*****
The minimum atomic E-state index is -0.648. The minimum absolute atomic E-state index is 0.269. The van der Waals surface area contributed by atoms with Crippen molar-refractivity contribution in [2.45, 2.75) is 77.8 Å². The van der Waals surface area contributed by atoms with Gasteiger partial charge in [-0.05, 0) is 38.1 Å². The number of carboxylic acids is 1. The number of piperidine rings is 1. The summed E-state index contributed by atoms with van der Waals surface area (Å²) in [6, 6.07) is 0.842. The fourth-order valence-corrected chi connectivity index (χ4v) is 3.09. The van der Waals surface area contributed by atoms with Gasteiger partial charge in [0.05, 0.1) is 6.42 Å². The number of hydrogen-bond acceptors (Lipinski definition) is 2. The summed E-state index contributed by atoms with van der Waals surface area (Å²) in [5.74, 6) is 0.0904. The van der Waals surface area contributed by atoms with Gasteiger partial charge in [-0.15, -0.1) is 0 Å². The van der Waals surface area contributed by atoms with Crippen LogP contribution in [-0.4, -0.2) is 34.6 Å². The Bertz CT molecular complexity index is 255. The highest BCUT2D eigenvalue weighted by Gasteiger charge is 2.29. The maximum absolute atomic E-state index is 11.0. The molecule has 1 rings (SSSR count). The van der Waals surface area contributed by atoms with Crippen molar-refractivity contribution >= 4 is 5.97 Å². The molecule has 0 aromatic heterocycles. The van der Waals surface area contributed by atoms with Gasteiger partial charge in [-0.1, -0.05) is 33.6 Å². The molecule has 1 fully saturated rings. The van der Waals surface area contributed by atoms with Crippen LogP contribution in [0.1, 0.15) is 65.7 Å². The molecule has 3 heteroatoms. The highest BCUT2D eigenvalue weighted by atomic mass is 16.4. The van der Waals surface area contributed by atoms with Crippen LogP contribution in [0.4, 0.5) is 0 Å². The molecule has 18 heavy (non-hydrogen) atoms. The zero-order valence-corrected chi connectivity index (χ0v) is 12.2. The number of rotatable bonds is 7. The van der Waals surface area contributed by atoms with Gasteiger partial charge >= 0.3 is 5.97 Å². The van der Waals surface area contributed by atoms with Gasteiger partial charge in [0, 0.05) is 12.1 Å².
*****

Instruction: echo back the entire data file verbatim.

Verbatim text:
The minimum atomic E-state index is -0.648. The minimum absolute atomic E-state index is 0.269. The van der Waals surface area contributed by atoms with Crippen molar-refractivity contribution in [2.45, 2.75) is 77.8 Å². The van der Waals surface area contributed by atoms with Gasteiger partial charge in [-0.05, 0) is 38.1 Å². The number of carboxylic acids is 1. The number of piperidine rings is 1. The summed E-state index contributed by atoms with van der Waals surface area (Å²) in [6, 6.07) is 0.842. The fourth-order valence-corrected chi connectivity index (χ4v) is 3.09. The van der Waals surface area contributed by atoms with Gasteiger partial charge in [0.05, 0.1) is 6.42 Å². The number of hydrogen-bond acceptors (Lipinski definition) is 2. The summed E-state index contributed by atoms with van der Waals surface area (Å²) in [5.74, 6) is 0.0904. The van der Waals surface area contributed by atoms with Gasteiger partial charge in [-0.15, -0.1) is 0 Å². The van der Waals surface area contributed by atoms with Crippen LogP contribution in [-0.4, -0.2) is 34.6 Å². The Bertz CT molecular complexity index is 255. The highest BCUT2D eigenvalue weighted by Gasteiger charge is 2.29. The maximum absolute atomic E-state index is 11.0. The molecule has 1 rings (SSSR count). The van der Waals surface area contributed by atoms with Crippen molar-refractivity contribution >= 4 is 5.97 Å². The molecule has 0 aromatic heterocycles. The van der Waals surface area contributed by atoms with Gasteiger partial charge in [-0.1, -0.05) is 33.6 Å². The molecule has 1 fully saturated rings. The van der Waals surface area contributed by atoms with Crippen LogP contribution in [0.1, 0.15) is 65.7 Å². The molecule has 3 heteroatoms. The highest BCUT2D eigenvalue weighted by atomic mass is 16.4. The van der Waals surface area contributed by atoms with Crippen LogP contribution in [0.4, 0.5) is 0 Å². The molecule has 18 heavy (non-hydrogen) atoms. The zero-order valence-corrected chi connectivity index (χ0v) is 12.2. The number of rotatable bonds is 7. The van der Waals surface area contributed by atoms with Gasteiger partial charge >= 0.3 is 5.97 Å². The van der Waals surface area contributed by atoms with Gasteiger partial charge in [0, 0.05) is 12.1 Å².